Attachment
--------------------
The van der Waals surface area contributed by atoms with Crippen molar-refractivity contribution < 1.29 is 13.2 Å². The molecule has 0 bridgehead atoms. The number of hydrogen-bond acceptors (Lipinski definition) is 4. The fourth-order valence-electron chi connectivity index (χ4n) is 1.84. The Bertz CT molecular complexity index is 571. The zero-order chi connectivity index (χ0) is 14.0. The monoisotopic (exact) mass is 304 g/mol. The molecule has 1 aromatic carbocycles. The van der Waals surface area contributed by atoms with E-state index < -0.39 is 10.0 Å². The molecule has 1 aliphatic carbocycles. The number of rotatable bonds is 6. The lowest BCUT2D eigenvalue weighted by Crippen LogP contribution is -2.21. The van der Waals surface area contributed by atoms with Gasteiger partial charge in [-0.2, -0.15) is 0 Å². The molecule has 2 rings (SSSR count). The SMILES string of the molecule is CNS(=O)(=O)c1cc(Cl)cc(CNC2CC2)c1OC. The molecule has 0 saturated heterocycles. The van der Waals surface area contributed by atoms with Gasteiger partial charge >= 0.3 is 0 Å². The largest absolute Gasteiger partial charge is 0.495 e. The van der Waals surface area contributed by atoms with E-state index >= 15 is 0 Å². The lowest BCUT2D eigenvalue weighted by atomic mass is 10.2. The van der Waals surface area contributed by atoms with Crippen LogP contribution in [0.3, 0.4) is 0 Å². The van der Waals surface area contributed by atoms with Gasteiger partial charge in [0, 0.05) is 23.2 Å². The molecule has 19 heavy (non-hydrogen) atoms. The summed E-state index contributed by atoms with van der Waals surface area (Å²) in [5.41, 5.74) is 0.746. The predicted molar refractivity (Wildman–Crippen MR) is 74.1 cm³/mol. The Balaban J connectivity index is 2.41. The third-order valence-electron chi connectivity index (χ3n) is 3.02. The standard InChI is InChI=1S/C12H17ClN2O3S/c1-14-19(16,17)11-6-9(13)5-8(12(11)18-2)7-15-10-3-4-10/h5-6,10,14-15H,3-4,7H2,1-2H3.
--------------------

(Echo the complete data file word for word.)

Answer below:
The van der Waals surface area contributed by atoms with Crippen molar-refractivity contribution < 1.29 is 13.2 Å². The molecule has 0 bridgehead atoms. The number of hydrogen-bond acceptors (Lipinski definition) is 4. The fourth-order valence-electron chi connectivity index (χ4n) is 1.84. The Bertz CT molecular complexity index is 571. The zero-order chi connectivity index (χ0) is 14.0. The monoisotopic (exact) mass is 304 g/mol. The molecule has 1 aromatic carbocycles. The van der Waals surface area contributed by atoms with E-state index < -0.39 is 10.0 Å². The molecule has 1 aliphatic carbocycles. The number of rotatable bonds is 6. The lowest BCUT2D eigenvalue weighted by Crippen LogP contribution is -2.21. The van der Waals surface area contributed by atoms with Gasteiger partial charge in [-0.2, -0.15) is 0 Å². The molecule has 2 rings (SSSR count). The SMILES string of the molecule is CNS(=O)(=O)c1cc(Cl)cc(CNC2CC2)c1OC. The molecule has 0 saturated heterocycles. The van der Waals surface area contributed by atoms with Gasteiger partial charge >= 0.3 is 0 Å². The largest absolute Gasteiger partial charge is 0.495 e. The van der Waals surface area contributed by atoms with E-state index >= 15 is 0 Å². The lowest BCUT2D eigenvalue weighted by atomic mass is 10.2. The van der Waals surface area contributed by atoms with Crippen LogP contribution in [0.3, 0.4) is 0 Å². The van der Waals surface area contributed by atoms with Gasteiger partial charge in [0, 0.05) is 23.2 Å². The molecule has 19 heavy (non-hydrogen) atoms. The summed E-state index contributed by atoms with van der Waals surface area (Å²) in [5.41, 5.74) is 0.746. The predicted molar refractivity (Wildman–Crippen MR) is 74.1 cm³/mol. The Balaban J connectivity index is 2.41. The third-order valence-electron chi connectivity index (χ3n) is 3.02. The standard InChI is InChI=1S/C12H17ClN2O3S/c1-14-19(16,17)11-6-9(13)5-8(12(11)18-2)7-15-10-3-4-10/h5-6,10,14-15H,3-4,7H2,1-2H3.